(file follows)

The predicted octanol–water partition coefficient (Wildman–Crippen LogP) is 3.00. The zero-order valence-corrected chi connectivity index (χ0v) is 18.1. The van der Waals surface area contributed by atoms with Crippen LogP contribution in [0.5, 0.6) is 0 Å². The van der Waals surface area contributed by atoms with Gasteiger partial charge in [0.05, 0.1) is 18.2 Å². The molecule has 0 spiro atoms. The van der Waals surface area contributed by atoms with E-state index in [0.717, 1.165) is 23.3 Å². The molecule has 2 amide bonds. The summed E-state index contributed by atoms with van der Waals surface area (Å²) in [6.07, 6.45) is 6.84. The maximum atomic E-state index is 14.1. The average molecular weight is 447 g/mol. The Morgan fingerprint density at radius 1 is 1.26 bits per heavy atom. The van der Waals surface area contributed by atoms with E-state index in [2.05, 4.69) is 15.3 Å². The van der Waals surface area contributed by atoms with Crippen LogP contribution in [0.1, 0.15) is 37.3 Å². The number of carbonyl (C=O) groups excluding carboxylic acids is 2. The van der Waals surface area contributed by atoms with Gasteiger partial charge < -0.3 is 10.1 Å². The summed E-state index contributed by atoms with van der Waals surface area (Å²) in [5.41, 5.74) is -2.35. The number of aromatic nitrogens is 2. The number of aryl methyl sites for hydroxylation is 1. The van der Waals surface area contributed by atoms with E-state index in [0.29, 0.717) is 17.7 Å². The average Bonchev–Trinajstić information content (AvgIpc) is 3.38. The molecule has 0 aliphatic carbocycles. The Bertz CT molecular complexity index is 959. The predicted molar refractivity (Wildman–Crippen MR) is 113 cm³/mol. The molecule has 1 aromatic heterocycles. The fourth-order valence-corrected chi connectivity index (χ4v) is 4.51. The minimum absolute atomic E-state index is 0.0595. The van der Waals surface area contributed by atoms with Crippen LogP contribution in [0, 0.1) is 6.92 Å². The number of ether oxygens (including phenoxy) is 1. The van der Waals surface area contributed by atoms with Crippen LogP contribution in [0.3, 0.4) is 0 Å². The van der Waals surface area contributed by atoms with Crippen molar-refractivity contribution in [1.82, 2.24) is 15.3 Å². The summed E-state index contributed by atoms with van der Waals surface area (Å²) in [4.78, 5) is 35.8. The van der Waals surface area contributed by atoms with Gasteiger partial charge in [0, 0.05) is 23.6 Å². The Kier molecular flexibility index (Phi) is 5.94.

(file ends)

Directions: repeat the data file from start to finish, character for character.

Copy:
The predicted octanol–water partition coefficient (Wildman–Crippen LogP) is 3.00. The zero-order valence-corrected chi connectivity index (χ0v) is 18.1. The van der Waals surface area contributed by atoms with Crippen LogP contribution in [0.5, 0.6) is 0 Å². The van der Waals surface area contributed by atoms with Gasteiger partial charge in [0.05, 0.1) is 18.2 Å². The molecule has 0 spiro atoms. The van der Waals surface area contributed by atoms with E-state index in [0.717, 1.165) is 23.3 Å². The molecule has 2 amide bonds. The summed E-state index contributed by atoms with van der Waals surface area (Å²) in [6.07, 6.45) is 6.84. The maximum atomic E-state index is 14.1. The average molecular weight is 447 g/mol. The Morgan fingerprint density at radius 1 is 1.26 bits per heavy atom. The van der Waals surface area contributed by atoms with E-state index in [2.05, 4.69) is 15.3 Å². The van der Waals surface area contributed by atoms with Crippen LogP contribution in [0.1, 0.15) is 37.3 Å². The number of carbonyl (C=O) groups excluding carboxylic acids is 2. The van der Waals surface area contributed by atoms with Gasteiger partial charge < -0.3 is 10.1 Å². The summed E-state index contributed by atoms with van der Waals surface area (Å²) in [5.41, 5.74) is -2.35. The number of aromatic nitrogens is 2. The number of aryl methyl sites for hydroxylation is 1. The van der Waals surface area contributed by atoms with E-state index in [0.29, 0.717) is 17.7 Å². The average Bonchev–Trinajstić information content (AvgIpc) is 3.38. The molecule has 0 aliphatic carbocycles. The Bertz CT molecular complexity index is 959. The predicted molar refractivity (Wildman–Crippen MR) is 113 cm³/mol. The molecule has 1 aromatic heterocycles. The fourth-order valence-corrected chi connectivity index (χ4v) is 4.51. The minimum absolute atomic E-state index is 0.0595. The van der Waals surface area contributed by atoms with Crippen LogP contribution in [0, 0.1) is 6.92 Å². The number of ether oxygens (including phenoxy) is 1. The van der Waals surface area contributed by atoms with Crippen LogP contribution in [0.3, 0.4) is 0 Å². The van der Waals surface area contributed by atoms with Crippen molar-refractivity contribution in [1.82, 2.24) is 15.3 Å². The summed E-state index contributed by atoms with van der Waals surface area (Å²) in [4.78, 5) is 35.8. The van der Waals surface area contributed by atoms with Gasteiger partial charge in [0, 0.05) is 23.6 Å². The Kier molecular flexibility index (Phi) is 5.94.